The continuation of the mishna cites two related statements issued by Hillel regarding Torah study: "If one does not sustain [his] Torah study – he should pass on, and if he has never studied, he deserves to be put to death." Hillel here employs harsh terms to describe lethargic Torah study – or absolute neglect – to convey the severity of the crime. More specifically, Hillel relates to two very different phenomena - one who has studied and abandons, and secondly, one who doesn't ever begin to study. The danger of the second condition is self-evident (even given the harshness of Hillel's statement). Rashi, perhaps in recognition of the self-evident nature of this idea, reinterprets the second part of Hillel's phrase as referring to those who refuse to teach the Torah they have learnt. This crime – clearly more morally and religiously troubling than the crime of ignorance – would certainly justify a harsher penalty (although death still seems hyperbolic). The Gemara in Sanhedrin (99a) applies a disdainful term – "ki devar Hashem baza" ("he has scorned Hashem's word") to someone who withholds his Torah knowledge from those who sincerely seek it. An interesting Gemara in Berakhot (55a) lists three acts which abbreviate a person's life: rejecting an offer to recite a berakha upon a cup of wine, denying an opportunity to publicly read from the Torah, and attaining positions of authority. Symbolically, refusing an opportunity to publicly read the Torah may represent an unwillingness to freely share acquired Torah. That this conduct is aligned with achieving positions of authority establishes a certain symmetry between our mishna and this gemara in Berakhot.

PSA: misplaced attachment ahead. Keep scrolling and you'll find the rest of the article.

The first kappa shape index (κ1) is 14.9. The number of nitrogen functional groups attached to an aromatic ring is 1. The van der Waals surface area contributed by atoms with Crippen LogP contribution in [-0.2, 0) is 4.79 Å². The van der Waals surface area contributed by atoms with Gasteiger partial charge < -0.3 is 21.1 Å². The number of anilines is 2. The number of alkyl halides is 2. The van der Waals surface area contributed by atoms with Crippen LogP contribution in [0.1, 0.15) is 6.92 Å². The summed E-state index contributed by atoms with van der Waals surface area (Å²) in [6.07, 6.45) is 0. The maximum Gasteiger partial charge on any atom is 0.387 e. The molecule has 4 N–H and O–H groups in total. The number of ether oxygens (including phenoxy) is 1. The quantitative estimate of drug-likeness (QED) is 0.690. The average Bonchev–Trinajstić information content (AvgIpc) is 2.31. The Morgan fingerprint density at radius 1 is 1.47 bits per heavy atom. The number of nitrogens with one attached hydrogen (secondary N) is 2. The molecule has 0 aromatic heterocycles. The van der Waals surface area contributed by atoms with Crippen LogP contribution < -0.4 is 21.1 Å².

The first part of Hillel's observation, though, warrants more studied analysis. Hillel refers to someone who has been exposed to Torah learning but has discarded that pursuit for alternative interests. Chazal viewed this behavior quite severely, expressing extreme disappointment towards someone who has been exposed to both the brilliance and majesty of Torah but has preferred other pursuits in its stead. Rashi (perhaps again responding to the severity of the penalty) claims that one who discontinues his learning will witness his Torah knowledge slip out of consciousness. By reading the mishna in this fashion, Rashi converts the warning from a penalty into a consequence. By discontinuing Torah study, a person will squander the Torah he has already learned. The retention of Torah (as, le-havdil, any knowledge) is not merely a cerebral challenge. Our memory retains facts and knowledge which we deem important, while it jettisons ideas deemed less significant. By sustaining Torah study, a person reinforces its importance and retains it more successfully. By contrast, abandoning the study of Torah constitutes an unfortunate belittling of Torah, which in turn makes Torah more forgettable.